Shrimp is easily America's favorite seafood, but its very popularity is the wellspring of problems that threaten the shrimp industry's existence. Asian-Cajun Fusion: Shrimp from the Bay to the Bayou provides insightful analysis of this paradox and a detailed, thorough history of the industry in Louisiana. Dried shrimp technology was part of the cultural heritage Pearl River Chinese immigrants introduced into the Americas in the mid-nineteenth century. As early as 1870, Chinese natives built shrimp-drying operations in Louisiana's wetlands and exported the product to Asia through the port of San Francisco. This trade internationalized the shrimp industry. About three years before Louisiana's Chinese community began their export endeavors, manufactured ice became available in New Orleans, and the Dunbar family introduced patented canning technology. The convergence of these ancient and modern technologies shaped the evolution of the northern Gulf Coast's shrimp industry to the present. Coastal Louisiana's historic connection to the Pacific Rim endures. Not only does the region continue to export dried shrimp to Asian markets domestically and internationally, but since 2000 the region's large Vietnamese immigrant population has increasingly dominated Louisiana's fresh shrimp harvest. Louisiana shrimp constitute the American gold standard of raw seafood excellence. Yet, in the second decade of the twenty-first century, cheap imports are forcing the nation's domestic shrimp industry to rediscover its economic roots. "Fresh off the boat" signs and real-time internet connections with active trawlers are reestablishing the industry's ties to local consumers. Direct marketing has opened the industry to middle-class customers who meet the boats at the docks. This "right off the boat" paradigm appears to be leading the way to reestablishment of sustainable aquatic resources. All-one-can-eat shrimp buffets are not going to disappear, but the Louisiana shrimp industry's fate will ultimately be determined by discerning consumers' palates.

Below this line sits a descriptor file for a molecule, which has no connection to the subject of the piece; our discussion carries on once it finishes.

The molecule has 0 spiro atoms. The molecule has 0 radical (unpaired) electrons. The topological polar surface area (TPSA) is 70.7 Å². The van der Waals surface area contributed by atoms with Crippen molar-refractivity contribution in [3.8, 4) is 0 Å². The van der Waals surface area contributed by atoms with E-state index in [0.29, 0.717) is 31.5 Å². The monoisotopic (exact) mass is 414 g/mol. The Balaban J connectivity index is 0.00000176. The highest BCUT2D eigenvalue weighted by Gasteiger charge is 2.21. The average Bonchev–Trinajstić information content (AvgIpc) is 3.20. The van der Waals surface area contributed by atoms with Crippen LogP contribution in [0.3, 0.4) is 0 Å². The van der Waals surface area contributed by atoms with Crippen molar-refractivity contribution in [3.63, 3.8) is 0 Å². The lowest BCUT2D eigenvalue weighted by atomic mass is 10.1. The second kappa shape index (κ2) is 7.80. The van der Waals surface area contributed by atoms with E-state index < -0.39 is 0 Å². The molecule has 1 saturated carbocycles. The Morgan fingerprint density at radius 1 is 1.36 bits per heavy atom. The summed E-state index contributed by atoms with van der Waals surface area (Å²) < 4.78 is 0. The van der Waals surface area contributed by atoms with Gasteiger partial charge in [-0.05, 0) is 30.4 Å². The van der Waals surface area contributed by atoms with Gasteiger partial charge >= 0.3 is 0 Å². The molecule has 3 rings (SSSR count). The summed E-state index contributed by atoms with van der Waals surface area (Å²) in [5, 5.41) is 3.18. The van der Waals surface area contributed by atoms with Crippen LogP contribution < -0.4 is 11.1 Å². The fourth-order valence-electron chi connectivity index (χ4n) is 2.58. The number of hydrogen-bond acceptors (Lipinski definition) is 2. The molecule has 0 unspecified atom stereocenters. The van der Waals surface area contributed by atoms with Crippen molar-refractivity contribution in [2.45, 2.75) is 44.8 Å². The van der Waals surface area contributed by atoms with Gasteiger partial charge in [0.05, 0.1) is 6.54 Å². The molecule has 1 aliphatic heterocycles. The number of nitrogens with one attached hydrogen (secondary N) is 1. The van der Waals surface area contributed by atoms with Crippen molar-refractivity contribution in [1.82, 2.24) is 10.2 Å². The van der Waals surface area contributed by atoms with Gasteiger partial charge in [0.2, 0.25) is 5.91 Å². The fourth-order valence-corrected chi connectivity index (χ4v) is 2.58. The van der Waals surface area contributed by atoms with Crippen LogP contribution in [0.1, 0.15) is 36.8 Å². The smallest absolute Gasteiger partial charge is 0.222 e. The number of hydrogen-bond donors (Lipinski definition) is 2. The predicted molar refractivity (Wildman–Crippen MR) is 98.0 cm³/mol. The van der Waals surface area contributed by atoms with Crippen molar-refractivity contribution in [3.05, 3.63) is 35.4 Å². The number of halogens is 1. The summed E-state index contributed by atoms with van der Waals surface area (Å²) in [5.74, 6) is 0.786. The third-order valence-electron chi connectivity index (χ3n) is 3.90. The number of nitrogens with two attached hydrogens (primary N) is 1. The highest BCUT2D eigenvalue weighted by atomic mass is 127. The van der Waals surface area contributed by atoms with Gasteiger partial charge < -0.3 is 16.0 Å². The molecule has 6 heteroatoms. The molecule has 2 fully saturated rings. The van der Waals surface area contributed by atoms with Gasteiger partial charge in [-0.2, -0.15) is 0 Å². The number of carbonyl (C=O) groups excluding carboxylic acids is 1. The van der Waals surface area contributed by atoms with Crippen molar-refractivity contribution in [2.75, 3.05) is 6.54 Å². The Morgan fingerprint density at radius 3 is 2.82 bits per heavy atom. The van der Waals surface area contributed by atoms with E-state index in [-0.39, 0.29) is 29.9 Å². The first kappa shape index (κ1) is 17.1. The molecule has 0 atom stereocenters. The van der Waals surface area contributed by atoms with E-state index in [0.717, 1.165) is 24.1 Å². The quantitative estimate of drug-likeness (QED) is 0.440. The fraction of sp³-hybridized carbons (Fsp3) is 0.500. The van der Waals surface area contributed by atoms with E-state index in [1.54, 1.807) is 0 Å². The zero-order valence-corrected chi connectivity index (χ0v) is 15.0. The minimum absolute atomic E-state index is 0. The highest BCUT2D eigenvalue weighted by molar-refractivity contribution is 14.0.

About the Author
Carl A. Brasseaux, former director of the Center for Louisiana Studies and a Louisiana Writer of the Year, has spent a lifetime studying the peoples and cultures of the Louisiana coastal plain. He is author or coauthor of more than forty books including Ain't There No More: Louisiana's Disappearing Coastal Plain; Acadian to Cajun: Transformation of a People, 1803-1877; and Creoles of Color in the Bayou Country, all published by University Press of Mississippi. Donald W. Davis has been involved for more than fifty years in coastal-related research on the wide array of renewable and nonrenewable resources vital to the use of the wetlands. His work has appeared in numerous journals including Annals of the American Association of Geographers, Shore & Beach, Journal of Soil and Water Conservation, Louisiana Conservationists, and Louisiana History. He is coauthor of Ain't There No More: Louisiana's Disappearing Coastal Plain, published by University Press of Mississippi, and author of Washed Away? The Invisible Peoples of Louisiana's Wetlands.